If you are already doing full body 3 times a week (assuming you aren’t doing something stupid) than we don’t need to worry about that.

Since you have quite a few lbs to lose I’d stick to a reasonable protein intake about .8 to 1 g/lb. There really isn’t a need to go higher (this wouldn’t be the case if you had a much lower bf)

A caloric deficit is a personal thing so its impossible for me to give you an exact answer but the more fat you have you can incur a higher deficit than someone who is leaner. Until you get leaner a goal of 1 - 1.5 lbs per week is appropriate. How many calories? Well we are going to have to do some trial and error here. I think a good starting point is maybe 15 * BW * .75 then adjust from there. So maybe for you… 15 * 230 * .75 = ~2600 cals.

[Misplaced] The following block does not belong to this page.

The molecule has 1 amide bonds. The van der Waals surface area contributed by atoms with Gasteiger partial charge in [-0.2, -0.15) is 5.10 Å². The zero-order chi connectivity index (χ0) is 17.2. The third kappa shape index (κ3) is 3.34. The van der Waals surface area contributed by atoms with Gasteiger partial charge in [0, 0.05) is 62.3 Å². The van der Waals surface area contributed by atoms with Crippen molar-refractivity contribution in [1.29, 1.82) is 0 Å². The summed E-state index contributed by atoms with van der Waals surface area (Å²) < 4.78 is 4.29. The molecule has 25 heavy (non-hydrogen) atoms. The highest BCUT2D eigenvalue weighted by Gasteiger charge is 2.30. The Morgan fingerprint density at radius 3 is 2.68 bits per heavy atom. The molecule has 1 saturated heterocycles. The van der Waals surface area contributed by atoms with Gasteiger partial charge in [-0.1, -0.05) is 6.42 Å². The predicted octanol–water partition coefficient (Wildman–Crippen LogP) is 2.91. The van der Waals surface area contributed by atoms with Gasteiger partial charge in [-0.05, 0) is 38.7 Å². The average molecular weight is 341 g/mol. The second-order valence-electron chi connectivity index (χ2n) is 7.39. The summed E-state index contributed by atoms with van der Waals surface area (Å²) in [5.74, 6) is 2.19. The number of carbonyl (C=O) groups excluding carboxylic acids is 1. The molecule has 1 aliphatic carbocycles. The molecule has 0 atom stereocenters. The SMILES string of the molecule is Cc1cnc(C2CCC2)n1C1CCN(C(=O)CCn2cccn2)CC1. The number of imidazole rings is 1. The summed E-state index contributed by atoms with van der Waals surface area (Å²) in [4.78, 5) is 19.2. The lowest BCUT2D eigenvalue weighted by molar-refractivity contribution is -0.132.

So putting this together you’ll want to shoot for 180 - 230 ish grams of protein and 2600ish calories a day. Don’t bother watching your weight for 1-2 weeks because there is alot of flux at the start of a diet. You can track after that. Your goal is 1-1.5 lbs a week. Reduce calories slightly if it stalls. Rinse and Repeat.

–Ralphie

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#20

There really isn’t a question here. You need to drop bodyfat.

The good news is you can get there pretty easily if you are patient and don’t chase quick fixes:

  • Having a decent serve of protein and vegetables in 2 of your meals per day
  • Eating slowly and until you are just full in atleast 2 of your meals per day
  • Some form of exercise for 30 minutes 5x per week
  • reducing desserts, processed food and drinks with calories (ie. You are likely having each of these daily, limit to once from one item)

Consistently hitting those 4 things every day will get you to a far healthier bodyfat. When you are closer to 20% then getting down to the mid-teens will take a bit more effort and planning.